Download presentation

Presentation is loading. Please wait.

Published byJessie Apling Modified over 4 years ago

1
1 Classification using instance-based learning

2
3 March, 2000Advanced Knowledge Management2 Introduction (lazy vs. eager learning) Notion of similarity (proximity, inverse of distance) k-Nearest Neighbor (K-NN) method – Distance-weighted K-NN – Axis stretching Locally weighted regression Case-based reasoning Summary: – Lazy vs. eager learning – Classification methods (compare to decision trees) References: Chapter 8 in Machine Learning, Tom Mitchell Classification using instance-based learning

3
3 March, 2000Advanced Knowledge Management3 Instance-based Learning Key idea: In contrast to learning methods that construct a general, explicit description of the target function when training examples are provided, instance-based learning constructs the target function only when a new instance must be classified. Only store all training examples where x describes the attributes of each instance and f(x) denotes its class (or value). Use a Nearest Neighbor method: Given query instance, first locate nearest (most similar) training example, then estimate

4
3 March, 2000Advanced Knowledge Management4 Need to consider : 1) Similarity (how to calculate distance) 2) Number (and weight) of similar (near) instances Example Simple 2-D case, each instance described only by two values (x, y co-ordinates). The class is either or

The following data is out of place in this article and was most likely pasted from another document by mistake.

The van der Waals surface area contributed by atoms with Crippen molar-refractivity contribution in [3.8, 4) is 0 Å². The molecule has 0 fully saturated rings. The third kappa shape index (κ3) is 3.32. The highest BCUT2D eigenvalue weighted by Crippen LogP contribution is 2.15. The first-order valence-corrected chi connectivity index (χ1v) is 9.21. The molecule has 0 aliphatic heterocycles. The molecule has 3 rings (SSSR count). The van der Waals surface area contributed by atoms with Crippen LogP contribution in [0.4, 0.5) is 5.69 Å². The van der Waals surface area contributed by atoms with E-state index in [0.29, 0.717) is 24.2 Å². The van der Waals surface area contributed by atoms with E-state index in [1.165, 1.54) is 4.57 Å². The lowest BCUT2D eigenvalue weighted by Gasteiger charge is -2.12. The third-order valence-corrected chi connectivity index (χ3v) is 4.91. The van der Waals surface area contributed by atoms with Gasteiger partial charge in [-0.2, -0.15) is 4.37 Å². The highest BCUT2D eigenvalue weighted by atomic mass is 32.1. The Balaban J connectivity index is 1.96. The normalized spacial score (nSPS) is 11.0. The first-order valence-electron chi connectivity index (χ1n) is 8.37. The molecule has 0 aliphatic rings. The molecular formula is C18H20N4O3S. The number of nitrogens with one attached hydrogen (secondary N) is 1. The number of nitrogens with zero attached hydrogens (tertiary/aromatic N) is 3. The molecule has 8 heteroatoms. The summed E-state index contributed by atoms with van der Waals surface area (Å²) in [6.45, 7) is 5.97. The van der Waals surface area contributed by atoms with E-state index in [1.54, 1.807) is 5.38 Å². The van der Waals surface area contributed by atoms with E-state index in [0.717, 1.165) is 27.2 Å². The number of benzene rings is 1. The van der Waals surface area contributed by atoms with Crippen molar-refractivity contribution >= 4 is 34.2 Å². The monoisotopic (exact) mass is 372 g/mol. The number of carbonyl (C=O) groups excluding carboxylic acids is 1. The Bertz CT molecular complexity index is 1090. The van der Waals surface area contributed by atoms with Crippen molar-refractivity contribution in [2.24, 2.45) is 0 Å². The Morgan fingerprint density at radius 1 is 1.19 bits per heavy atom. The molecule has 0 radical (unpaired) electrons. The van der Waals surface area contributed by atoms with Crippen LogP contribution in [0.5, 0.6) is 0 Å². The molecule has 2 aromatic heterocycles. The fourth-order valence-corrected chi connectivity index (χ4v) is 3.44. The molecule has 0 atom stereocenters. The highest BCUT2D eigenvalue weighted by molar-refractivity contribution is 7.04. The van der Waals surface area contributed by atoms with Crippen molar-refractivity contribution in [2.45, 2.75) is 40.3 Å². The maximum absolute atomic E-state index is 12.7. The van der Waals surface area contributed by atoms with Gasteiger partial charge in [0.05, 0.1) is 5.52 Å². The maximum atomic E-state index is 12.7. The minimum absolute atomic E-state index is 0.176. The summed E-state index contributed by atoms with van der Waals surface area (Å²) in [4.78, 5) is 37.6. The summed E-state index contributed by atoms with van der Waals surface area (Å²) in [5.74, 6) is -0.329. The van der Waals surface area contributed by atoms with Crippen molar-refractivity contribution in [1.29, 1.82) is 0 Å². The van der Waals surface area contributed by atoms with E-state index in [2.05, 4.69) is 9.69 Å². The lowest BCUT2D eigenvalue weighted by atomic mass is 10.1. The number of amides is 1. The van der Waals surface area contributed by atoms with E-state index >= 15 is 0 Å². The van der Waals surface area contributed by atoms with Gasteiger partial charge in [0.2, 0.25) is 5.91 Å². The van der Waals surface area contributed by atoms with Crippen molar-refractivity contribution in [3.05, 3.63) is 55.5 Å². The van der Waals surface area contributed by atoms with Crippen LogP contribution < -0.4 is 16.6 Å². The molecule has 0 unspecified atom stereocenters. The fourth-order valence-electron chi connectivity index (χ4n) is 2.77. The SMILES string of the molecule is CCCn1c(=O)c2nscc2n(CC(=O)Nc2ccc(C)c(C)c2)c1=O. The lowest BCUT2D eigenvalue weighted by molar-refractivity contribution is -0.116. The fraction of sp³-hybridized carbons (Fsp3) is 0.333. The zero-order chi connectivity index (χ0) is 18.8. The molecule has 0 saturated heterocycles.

5
3 March, 2000Advanced Knowledge Management5 Similarity: Euclidean distance, more precisely let an arbitrary instance x be described by the feature vector (set of attributes) as follows: where a r (x) denotes the value of the r th attribute of instance x. Then the distance between two instances xi and xj is defined to be d(x i, x j ) where

6
3 March, 2000Advanced Knowledge Management6 k-Nearest Neighbor: Given query instance, take vote among its k nearest neighbors to decide its class, (return most common value of f among the k nearest training elements to ) Simple-NN, class is, 5-NN, class is Advantage: overcome class noise in training set.

7
3 March, 2000Advanced Knowledge Management7 Training Algorithm For each training example, add the example to the list of training_examples Consider, the case of learning a discrete-valued target function of the form Key Advantages Instead of estimating the target function once for the entire data set (which can lead to complex and not necessarily accurate functions) IBL can estimate the required function locally and differently for each new instance to be classified. Algorithms for K-NN